The history of green space in San Francisco
The tiny Tenderloin National Forest is much loved – and some would argue, even needed – as a respite from the dense concrete jungle of the Tenderloin neighborhood. So if access to parks, greenery, and open spaces make such a profound difference for people living in cities, then who decides where, how, and when they’re placed? Why, for example, did the Tenderloin never get a spacious park back when it was first being built? And how did our greener neighborhoods get so lucky?
In another KALW News story, Ben Grant from the San Francisco Planning and Urban Research Association talked about the Tenderloin National Forest with reporter Ali Budner. In this story, Budner asks Grant to answer some questions about the history of San Francisco’s parks.
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BEN GRANT: My name is Benjamin Grant and I’m the public… ah, sorry I always have to remember what my title is cause it’s long. Let’s look at my card and see what it says.
ALI BUDNER: When he finds his card, I see why he has trouble remembering his title: Benjamin Grant is the Public Realm and Urban Design program manager at the San Francisco Planning and Urban Research Association – also known as SPUR.
GRANT: So I work on public space and the physical form of the city.
He also knows quite a bit about the history of parks in the Bay Area.
GRANT: I would say the process by which parks come into being is different over different periods of history. But it’s always easier to put a park in as you are building a city than it is to put a park in after the fact.
Right. That’s why creating new parks in areas like the Tenderloin today is so hard.
GRANT: The grand parks that the 19th century gave us – Central Park, Golden Gate Park – were generally laid out before the city was built around them.
Okay, so, Golden Gate Park is a good example. San Francisco’s largest and most famous park. Let’s find out how that one happened.
GRANT: Golden Gate Park was the vision of the cadre of city fathers. At the time and it mostly was fathers – industrialists or had business interests – but they had a real stake in the reputation of the city.
Central Park had just been built, and it became the crown jewel of New York City.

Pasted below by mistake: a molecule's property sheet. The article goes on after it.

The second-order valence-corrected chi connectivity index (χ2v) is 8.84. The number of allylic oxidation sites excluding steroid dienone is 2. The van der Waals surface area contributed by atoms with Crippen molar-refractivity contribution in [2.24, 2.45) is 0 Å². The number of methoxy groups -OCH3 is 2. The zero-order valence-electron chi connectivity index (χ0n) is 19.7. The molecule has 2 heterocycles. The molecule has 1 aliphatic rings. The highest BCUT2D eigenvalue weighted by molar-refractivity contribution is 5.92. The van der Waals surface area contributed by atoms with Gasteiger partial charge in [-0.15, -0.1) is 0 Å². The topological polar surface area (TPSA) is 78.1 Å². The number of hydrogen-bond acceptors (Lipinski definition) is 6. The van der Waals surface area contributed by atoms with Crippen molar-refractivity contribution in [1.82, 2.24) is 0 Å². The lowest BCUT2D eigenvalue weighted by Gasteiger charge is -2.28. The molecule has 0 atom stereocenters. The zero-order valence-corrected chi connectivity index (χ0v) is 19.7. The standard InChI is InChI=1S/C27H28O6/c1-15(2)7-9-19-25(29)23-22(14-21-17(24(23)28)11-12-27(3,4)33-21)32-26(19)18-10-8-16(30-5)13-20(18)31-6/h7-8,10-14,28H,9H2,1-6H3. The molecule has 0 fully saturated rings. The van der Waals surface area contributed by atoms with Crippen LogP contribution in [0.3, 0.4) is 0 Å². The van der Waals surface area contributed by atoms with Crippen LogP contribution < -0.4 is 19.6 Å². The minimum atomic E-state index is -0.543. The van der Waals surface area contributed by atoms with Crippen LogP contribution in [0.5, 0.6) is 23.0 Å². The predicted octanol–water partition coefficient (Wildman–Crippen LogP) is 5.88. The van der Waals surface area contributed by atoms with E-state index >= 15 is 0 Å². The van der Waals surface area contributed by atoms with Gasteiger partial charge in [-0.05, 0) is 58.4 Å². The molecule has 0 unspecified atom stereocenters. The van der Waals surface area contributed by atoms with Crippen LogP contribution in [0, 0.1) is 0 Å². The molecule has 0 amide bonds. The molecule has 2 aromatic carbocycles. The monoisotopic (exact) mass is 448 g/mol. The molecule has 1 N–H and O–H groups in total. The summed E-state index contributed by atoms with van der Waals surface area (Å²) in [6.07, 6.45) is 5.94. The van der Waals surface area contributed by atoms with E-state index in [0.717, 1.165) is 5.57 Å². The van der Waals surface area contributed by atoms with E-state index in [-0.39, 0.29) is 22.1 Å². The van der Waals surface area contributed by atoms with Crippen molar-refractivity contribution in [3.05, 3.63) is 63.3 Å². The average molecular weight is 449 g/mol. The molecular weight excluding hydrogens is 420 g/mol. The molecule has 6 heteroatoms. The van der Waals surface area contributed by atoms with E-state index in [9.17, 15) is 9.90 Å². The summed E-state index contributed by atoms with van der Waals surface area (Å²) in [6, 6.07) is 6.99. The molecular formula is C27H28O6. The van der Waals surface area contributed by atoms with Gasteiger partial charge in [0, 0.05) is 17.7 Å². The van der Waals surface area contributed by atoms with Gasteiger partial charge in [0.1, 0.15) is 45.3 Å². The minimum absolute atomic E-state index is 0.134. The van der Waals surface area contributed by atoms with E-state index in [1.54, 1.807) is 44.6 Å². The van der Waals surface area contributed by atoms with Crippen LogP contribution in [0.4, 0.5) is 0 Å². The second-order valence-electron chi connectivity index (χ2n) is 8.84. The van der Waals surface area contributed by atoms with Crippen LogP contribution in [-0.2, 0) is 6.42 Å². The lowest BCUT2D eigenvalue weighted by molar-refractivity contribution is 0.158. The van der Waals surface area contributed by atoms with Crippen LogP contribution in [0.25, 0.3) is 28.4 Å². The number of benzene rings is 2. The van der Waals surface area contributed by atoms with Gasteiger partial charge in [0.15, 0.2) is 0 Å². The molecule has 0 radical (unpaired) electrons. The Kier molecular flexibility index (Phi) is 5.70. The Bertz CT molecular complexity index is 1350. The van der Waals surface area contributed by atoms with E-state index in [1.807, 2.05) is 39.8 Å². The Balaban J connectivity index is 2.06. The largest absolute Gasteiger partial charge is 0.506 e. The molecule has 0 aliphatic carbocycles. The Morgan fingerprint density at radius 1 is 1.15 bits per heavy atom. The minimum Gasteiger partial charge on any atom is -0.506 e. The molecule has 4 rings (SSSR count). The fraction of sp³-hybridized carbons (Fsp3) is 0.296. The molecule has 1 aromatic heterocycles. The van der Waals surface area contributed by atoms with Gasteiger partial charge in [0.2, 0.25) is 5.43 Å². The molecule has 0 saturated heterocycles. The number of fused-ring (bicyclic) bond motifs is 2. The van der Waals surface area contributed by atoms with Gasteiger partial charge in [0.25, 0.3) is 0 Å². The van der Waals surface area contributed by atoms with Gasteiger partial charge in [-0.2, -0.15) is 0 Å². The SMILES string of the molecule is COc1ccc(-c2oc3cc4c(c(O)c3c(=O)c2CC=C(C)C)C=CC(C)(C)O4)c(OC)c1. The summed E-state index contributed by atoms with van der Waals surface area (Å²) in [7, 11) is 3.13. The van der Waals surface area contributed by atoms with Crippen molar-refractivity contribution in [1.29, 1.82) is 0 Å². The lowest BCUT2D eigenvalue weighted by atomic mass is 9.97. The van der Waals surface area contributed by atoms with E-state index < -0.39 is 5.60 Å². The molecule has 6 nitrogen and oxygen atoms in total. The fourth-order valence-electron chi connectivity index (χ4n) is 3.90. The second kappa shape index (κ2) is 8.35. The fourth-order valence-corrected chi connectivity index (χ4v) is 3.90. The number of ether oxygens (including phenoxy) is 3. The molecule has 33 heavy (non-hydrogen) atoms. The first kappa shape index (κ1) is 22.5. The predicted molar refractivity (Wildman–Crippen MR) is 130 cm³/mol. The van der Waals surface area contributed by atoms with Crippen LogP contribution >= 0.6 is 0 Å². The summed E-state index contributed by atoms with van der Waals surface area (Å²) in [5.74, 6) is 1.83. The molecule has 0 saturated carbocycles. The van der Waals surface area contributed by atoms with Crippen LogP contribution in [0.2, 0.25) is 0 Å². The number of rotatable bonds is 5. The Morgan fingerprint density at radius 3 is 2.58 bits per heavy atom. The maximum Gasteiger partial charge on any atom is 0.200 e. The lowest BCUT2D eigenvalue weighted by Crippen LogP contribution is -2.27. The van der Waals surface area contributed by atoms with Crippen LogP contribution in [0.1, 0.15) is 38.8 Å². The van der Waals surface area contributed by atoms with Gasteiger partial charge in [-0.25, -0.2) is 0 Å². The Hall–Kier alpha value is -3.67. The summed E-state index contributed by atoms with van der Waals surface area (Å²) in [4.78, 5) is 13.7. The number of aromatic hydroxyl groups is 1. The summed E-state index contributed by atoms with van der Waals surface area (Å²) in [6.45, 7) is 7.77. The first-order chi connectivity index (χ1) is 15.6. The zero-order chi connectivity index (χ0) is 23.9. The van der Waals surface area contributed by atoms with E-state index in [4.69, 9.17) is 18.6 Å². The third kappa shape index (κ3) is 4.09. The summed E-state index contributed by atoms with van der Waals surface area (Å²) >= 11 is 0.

GRANT: There really was a kind of game of one-ups-manship. “We want to put this west coast city on the map so we want a Central Park too.”
And we got one. Those so-called “city fathers” hired Fredrick Law Olmsted, the designer of Central Park to build a close replica of New York’s “crown jewel” right here in San Francisco.
GRANT: And he took one look at the outside lands, the windswept sand dunes where Golden Gate Park now resides, and he said, “No, that’s a completely inappropriate place for this sort of grand romantic garden landscape that is essentially modeled on the British countryside.”
Instead, Olmsted proposed a series of smaller parks connected by a greenway throughout the city. But…
GRANT: The city fathers were not impressed. They wanted Central Park and they wanted it now. So they sent Olmsted on his way and they got William Hammond Hall, who was sort of the mind behind Golden Gate Park, to begin to convert that landscape from sand dunes to the facsimile of Central Park.
Which was then developed into its current state by park superintendent John McLaren. So we have Golden Gate Park as we know and love it today: a more than 1000-acre swath of trees, rolling hills, and meadows, with lakes, waterfalls, and windmills.
So Golden Gate Park was clearly motivated by prestige. But what about the rest of our parks?
Some, like Sutro Heights over the Pacific Ocean, were willed to the city by wealthy landowners. Others were planned into the original city grid...
GRANT: Like Alamo Square…
And Jefferson Square, both intended to be neighborhood centers.
Then, in the ‘70s, former military installations were turned into parks,
GRANT: So a lot of the Marin Headlands, Fort Miley, and Lands End, the Presidio, Angel Island…
Land can also open up for parks by chance – like after natural disasters.
GRANT: And I think you see an interesting example of that in the city in one of the newer parks in San Francisco is Hayes Green on Octavia which was built in the right of way of the Central Freeway which was destroyed in the 1989 earthquake.
But what if we wanted to build brand new parks, today, without having to wait for an earthquake or a wealthy person to donate land? That’s the purview of the San Francisco Redevelopment Agency.
GRANT: Which is in charge of redeveloping land that has been used for other purposes in the past, like the Mission Bay area which was an industrial rail yard historically.
That’s pretty large scale. A new category of parks that don’t take as much money or effort are parklets.
GRANT: A group called Rebar re-imagined a parking space with a parking meter, as a short term lease that you pay the meter and you purchase the right to use this space. Well, why do you have to store a car on it?
Now there’s actually a permit process in the city, by which anyone can turn a parking space into a “parklet.”
But back to our original question: Where does park like the Tenderloin National Forest fit in to all of this?
GRANT: There’s a whole other model of public space that is really about this bottom-up process where a local person sees an opportunity, makes it happen, stewards it through the maze of permissions, public process, and creates a little gem. And I think the Tenderloin National Forest is a wonderful example of that. You see that also in a number of community gardens, both in San Francisco and in other cities, where local people have seen an opportunity and really turned it into something special.
Parks are something special in a city, and as with many creative endeavors they take vision and resources to come about.
In San Francisco, I’m Ali Budner, for Crosscurrents.
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